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CAPE TOWN - China’s massive capital injection into key sectors of the Kenyan economy coupled with technology and skills transfer has unleashed prosperity and renewal in the East African nation.

Government statistics indicate that Kenya has received soft loans and grants worth billions of dollars from China since the country gained independence five and a half decades ago.

Interest-free loans from China are behind Kenya’s latest infrastructure modernization frenzy, growth of light manufacturing, innovations and skills upgrade among the youth.

Kenyans of a certain generation recall with nostalgia when China’s soft and hard power started making a significant difference in their lives.

Sino-Kenyan ties

Hillary Njuguna, a middle-aged father of three witnessed the construction of Moi International Sports Complex on the outskirts of Nairobi in late 80s by a Chinese contractor.

Njuguna said the largest modern sports complex in East Africa, whose construction was made possible by an interest free loan from China, remains an architectural marvel and an inspiration to youth aiming for a successful career in sports.

“As a young adult back in the late 80s and early 90s, a visit to Moi International Sports Complex to watch a football match was a thrilling experience.

"We also used to visit the stadium to participate in local athletic championships,” said Njuguna.

The blossoming Sino-Kenya ties have been accompanied by generous financial support to key sectors of the economy like manufacturing, energy, infrastructure, ICT, health, agriculture and tourism.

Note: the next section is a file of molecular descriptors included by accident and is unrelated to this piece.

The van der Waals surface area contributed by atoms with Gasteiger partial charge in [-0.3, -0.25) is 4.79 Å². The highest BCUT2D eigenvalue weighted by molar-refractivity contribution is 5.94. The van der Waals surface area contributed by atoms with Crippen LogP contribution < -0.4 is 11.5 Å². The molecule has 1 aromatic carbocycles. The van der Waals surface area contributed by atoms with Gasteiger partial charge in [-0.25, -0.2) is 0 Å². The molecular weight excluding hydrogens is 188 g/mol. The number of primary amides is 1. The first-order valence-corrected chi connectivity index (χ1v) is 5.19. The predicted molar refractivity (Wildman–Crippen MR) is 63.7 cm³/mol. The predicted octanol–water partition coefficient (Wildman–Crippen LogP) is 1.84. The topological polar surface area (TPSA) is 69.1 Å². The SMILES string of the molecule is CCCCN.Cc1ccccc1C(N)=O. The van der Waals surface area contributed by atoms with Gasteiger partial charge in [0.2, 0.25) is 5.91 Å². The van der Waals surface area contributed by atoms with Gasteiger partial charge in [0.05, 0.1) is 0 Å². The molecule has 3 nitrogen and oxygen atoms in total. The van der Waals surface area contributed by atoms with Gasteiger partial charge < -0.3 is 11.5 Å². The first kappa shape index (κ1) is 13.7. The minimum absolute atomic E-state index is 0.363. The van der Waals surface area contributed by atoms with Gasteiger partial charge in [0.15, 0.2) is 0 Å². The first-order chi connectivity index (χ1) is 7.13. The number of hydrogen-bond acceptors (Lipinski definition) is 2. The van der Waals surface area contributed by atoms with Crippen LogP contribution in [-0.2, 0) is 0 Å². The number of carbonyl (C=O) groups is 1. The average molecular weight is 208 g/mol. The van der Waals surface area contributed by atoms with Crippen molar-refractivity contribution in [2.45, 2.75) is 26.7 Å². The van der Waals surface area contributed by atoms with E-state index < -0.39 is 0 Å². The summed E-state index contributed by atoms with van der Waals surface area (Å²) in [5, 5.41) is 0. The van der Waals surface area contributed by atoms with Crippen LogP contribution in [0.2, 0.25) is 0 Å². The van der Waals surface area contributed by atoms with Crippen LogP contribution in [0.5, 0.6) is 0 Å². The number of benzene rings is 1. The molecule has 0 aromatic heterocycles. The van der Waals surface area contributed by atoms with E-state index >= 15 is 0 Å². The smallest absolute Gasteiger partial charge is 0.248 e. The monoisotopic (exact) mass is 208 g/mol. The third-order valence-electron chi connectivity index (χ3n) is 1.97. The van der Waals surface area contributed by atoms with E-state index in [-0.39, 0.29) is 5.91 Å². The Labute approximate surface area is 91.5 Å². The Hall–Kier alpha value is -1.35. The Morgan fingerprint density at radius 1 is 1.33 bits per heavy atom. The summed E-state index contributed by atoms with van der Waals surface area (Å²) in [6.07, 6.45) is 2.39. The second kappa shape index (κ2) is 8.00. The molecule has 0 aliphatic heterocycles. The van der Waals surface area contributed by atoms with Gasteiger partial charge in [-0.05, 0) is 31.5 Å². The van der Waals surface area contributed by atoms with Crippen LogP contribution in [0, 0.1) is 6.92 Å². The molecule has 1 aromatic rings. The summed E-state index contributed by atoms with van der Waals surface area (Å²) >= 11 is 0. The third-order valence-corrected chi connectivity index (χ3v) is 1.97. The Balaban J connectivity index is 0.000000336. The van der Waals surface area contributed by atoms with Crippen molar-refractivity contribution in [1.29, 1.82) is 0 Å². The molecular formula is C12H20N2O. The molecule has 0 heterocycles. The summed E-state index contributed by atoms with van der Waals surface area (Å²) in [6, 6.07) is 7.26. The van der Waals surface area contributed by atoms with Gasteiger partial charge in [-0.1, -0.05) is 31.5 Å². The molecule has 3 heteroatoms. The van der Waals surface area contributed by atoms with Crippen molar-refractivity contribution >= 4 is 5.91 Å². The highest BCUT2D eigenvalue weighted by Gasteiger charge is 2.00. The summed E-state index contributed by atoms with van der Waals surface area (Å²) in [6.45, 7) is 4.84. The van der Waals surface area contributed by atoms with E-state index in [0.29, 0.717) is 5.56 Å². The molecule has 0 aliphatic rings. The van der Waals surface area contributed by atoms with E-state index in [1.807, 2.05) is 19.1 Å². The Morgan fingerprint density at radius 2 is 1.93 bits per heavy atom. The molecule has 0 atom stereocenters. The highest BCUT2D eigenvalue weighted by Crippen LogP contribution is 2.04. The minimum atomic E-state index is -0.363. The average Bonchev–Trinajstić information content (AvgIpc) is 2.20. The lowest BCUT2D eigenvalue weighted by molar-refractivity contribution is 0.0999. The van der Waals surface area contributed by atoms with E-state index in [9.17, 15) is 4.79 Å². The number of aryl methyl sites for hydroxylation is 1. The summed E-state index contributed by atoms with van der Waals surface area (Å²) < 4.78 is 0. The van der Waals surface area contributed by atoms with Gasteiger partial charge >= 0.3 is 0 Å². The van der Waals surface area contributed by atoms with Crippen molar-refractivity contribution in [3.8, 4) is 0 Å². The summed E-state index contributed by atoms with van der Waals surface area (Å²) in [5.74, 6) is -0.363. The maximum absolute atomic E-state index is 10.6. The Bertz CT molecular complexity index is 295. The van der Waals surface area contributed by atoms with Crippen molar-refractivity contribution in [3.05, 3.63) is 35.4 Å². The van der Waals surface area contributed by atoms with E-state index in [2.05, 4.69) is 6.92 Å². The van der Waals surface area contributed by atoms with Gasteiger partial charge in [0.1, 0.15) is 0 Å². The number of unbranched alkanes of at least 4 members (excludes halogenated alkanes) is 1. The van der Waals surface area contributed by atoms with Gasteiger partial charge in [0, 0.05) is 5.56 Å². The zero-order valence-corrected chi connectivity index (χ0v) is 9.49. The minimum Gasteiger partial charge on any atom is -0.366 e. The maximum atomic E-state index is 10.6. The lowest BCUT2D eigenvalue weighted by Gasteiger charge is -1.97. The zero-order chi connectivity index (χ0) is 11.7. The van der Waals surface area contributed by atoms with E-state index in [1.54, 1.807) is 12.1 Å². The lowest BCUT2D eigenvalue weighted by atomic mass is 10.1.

Experts from diverse schools of thought who spoke to Xinhua recently were unanimous that Chinese financial aid and technical support has transformed lives while accelerating growth momentum in the country.

In particular, they pointed at the monumental transformation in Kenya’s transport sector and commerce since the launch of China funded Mombasa-Nairobi Standard Gauge Railway (SGR) in May.

Professor Peter Kagwanja, the chief executive of Nairobi-based Pan African think tank, Africa Policy Institute, said Chinese aid had enabled Kenya to tackle endemic challenges like poverty, hunger, disease and unemployment.

According to Kagwanja, Beijing has been a dependable ally in efforts to uplift the living standards of ordinary citizens in Kenya and the greater Sub-Saharan African region.

Kenya has reached out to China in a bid to strengthen response to emergency disasters like droughts that have become frequent thanks to climate change.

The Chinese government in March responded to Kenya’s request for emergency food aid by donating 21 366 tons of rice worth about $22.5 million to tackle hunger and malnutrition in drought hit counties.

The rice is expected to support 1.4 million drought-affected people for one month.

Chinese businesses and individuals also came out strongly in support of Kenya’s drought victims by donating food, clean water and medicine.